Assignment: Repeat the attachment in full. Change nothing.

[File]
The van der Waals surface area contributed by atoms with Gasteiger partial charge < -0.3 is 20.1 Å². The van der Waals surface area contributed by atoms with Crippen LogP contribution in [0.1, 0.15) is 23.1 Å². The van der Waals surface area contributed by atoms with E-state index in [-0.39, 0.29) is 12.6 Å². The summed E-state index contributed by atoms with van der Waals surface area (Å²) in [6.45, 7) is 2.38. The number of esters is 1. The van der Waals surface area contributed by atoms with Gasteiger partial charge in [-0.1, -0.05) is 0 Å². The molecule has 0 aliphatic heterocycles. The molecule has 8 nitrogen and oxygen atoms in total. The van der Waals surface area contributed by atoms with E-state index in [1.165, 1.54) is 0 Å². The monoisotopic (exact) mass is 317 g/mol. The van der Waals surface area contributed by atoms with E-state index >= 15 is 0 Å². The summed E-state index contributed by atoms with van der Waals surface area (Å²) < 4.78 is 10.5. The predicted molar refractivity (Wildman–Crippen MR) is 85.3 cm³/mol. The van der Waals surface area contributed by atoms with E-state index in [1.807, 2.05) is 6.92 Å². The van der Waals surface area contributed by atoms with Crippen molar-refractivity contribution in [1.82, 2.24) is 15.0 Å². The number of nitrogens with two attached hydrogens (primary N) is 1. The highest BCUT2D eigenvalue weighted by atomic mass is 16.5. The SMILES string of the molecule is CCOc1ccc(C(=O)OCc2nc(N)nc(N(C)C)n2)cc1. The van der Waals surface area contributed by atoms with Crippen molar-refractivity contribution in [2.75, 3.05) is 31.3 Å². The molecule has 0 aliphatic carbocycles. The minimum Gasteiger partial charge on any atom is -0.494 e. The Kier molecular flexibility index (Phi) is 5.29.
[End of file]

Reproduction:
The van der Waals surface area contributed by atoms with Gasteiger partial charge < -0.3 is 20.1 Å². The van der Waals surface area contributed by atoms with Crippen LogP contribution in [0.1, 0.15) is 23.1 Å². The van der Waals surface area contributed by atoms with E-state index in [-0.39, 0.29) is 12.6 Å². The summed E-state index contributed by atoms with van der Waals surface area (Å²) in [6.45, 7) is 2.38. The number of esters is 1. The van der Waals surface area contributed by atoms with Gasteiger partial charge in [-0.1, -0.05) is 0 Å². The molecule has 0 aliphatic heterocycles. The molecule has 8 nitrogen and oxygen atoms in total. The van der Waals surface area contributed by atoms with E-state index in [1.165, 1.54) is 0 Å². The monoisotopic (exact) mass is 317 g/mol. The van der Waals surface area contributed by atoms with E-state index >= 15 is 0 Å². The summed E-state index contributed by atoms with van der Waals surface area (Å²) < 4.78 is 10.5. The predicted molar refractivity (Wildman–Crippen MR) is 85.3 cm³/mol. The van der Waals surface area contributed by atoms with E-state index in [1.807, 2.05) is 6.92 Å². The van der Waals surface area contributed by atoms with Crippen molar-refractivity contribution in [1.82, 2.24) is 15.0 Å². The number of nitrogens with two attached hydrogens (primary N) is 1. The highest BCUT2D eigenvalue weighted by atomic mass is 16.5. The SMILES string of the molecule is CCOc1ccc(C(=O)OCc2nc(N)nc(N(C)C)n2)cc1. The van der Waals surface area contributed by atoms with Crippen molar-refractivity contribution in [2.75, 3.05) is 31.3 Å². The molecule has 0 aliphatic carbocycles. The minimum Gasteiger partial charge on any atom is -0.494 e. The Kier molecular flexibility index (Phi) is 5.29.